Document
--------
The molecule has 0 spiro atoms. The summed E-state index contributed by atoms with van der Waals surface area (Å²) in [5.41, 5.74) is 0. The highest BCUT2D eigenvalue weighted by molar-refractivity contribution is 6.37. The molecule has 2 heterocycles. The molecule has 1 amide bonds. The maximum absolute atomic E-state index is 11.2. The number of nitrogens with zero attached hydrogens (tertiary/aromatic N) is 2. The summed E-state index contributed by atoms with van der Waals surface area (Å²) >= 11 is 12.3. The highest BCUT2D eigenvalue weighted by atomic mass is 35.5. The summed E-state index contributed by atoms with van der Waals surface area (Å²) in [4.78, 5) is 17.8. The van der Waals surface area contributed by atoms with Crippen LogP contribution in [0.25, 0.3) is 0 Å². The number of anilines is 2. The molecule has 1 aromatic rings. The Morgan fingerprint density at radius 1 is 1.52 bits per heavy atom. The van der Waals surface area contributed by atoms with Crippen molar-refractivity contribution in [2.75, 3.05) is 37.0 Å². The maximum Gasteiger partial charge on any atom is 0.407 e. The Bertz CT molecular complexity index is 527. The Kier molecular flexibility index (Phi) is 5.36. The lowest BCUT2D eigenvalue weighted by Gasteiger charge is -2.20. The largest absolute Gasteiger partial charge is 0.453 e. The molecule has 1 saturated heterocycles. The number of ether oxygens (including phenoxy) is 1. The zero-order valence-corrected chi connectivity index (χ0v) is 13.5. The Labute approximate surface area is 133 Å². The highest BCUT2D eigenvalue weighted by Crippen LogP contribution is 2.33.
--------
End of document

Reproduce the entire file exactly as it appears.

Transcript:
The molecule has 0 spiro atoms. The summed E-state index contributed by atoms with van der Waals surface area (Å²) in [5.41, 5.74) is 0. The highest BCUT2D eigenvalue weighted by molar-refractivity contribution is 6.37. The molecule has 2 heterocycles. The molecule has 1 amide bonds. The maximum absolute atomic E-state index is 11.2. The number of nitrogens with zero attached hydrogens (tertiary/aromatic N) is 2. The summed E-state index contributed by atoms with van der Waals surface area (Å²) >= 11 is 12.3. The highest BCUT2D eigenvalue weighted by atomic mass is 35.5. The summed E-state index contributed by atoms with van der Waals surface area (Å²) in [4.78, 5) is 17.8. The van der Waals surface area contributed by atoms with Crippen LogP contribution in [0.25, 0.3) is 0 Å². The number of anilines is 2. The molecule has 1 aromatic rings. The Morgan fingerprint density at radius 1 is 1.52 bits per heavy atom. The van der Waals surface area contributed by atoms with Crippen molar-refractivity contribution in [2.75, 3.05) is 37.0 Å². The maximum Gasteiger partial charge on any atom is 0.407 e. The Bertz CT molecular complexity index is 527. The Kier molecular flexibility index (Phi) is 5.36. The lowest BCUT2D eigenvalue weighted by Gasteiger charge is -2.20. The largest absolute Gasteiger partial charge is 0.453 e. The molecule has 1 saturated heterocycles. The number of ether oxygens (including phenoxy) is 1. The zero-order valence-corrected chi connectivity index (χ0v) is 13.5. The Labute approximate surface area is 133 Å². The highest BCUT2D eigenvalue weighted by Crippen LogP contribution is 2.33.